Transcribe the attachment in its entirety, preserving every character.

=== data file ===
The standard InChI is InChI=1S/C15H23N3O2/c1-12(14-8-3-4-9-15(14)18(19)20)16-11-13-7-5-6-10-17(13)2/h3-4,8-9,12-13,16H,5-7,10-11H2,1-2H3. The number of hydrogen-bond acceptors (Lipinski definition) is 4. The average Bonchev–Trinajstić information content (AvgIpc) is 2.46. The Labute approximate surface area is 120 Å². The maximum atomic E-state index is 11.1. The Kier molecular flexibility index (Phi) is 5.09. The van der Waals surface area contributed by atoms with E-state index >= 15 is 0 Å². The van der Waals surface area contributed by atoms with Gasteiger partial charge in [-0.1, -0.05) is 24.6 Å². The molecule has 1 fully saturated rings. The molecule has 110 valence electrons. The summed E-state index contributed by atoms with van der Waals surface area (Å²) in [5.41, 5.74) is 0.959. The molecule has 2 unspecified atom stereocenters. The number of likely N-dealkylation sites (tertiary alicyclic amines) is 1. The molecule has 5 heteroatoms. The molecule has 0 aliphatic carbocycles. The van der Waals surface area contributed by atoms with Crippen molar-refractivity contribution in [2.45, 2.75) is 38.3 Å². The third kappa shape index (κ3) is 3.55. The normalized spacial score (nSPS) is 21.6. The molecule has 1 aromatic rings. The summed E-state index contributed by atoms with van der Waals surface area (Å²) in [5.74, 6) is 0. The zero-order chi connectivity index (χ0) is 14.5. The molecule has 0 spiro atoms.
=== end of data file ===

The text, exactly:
The standard InChI is InChI=1S/C15H23N3O2/c1-12(14-8-3-4-9-15(14)18(19)20)16-11-13-7-5-6-10-17(13)2/h3-4,8-9,12-13,16H,5-7,10-11H2,1-2H3. The number of hydrogen-bond acceptors (Lipinski definition) is 4. The average Bonchev–Trinajstić information content (AvgIpc) is 2.46. The Labute approximate surface area is 120 Å². The maximum atomic E-state index is 11.1. The Kier molecular flexibility index (Phi) is 5.09. The van der Waals surface area contributed by atoms with E-state index >= 15 is 0 Å². The van der Waals surface area contributed by atoms with Gasteiger partial charge in [-0.1, -0.05) is 24.6 Å². The molecule has 1 fully saturated rings. The molecule has 110 valence electrons. The summed E-state index contributed by atoms with van der Waals surface area (Å²) in [5.41, 5.74) is 0.959. The molecule has 2 unspecified atom stereocenters. The number of likely N-dealkylation sites (tertiary alicyclic amines) is 1. The molecule has 5 heteroatoms. The molecule has 0 aliphatic carbocycles. The van der Waals surface area contributed by atoms with Crippen molar-refractivity contribution in [2.45, 2.75) is 38.3 Å². The third kappa shape index (κ3) is 3.55. The normalized spacial score (nSPS) is 21.6. The molecule has 1 aromatic rings. The summed E-state index contributed by atoms with van der Waals surface area (Å²) in [5.74, 6) is 0. The zero-order chi connectivity index (χ0) is 14.5. The molecule has 0 spiro atoms.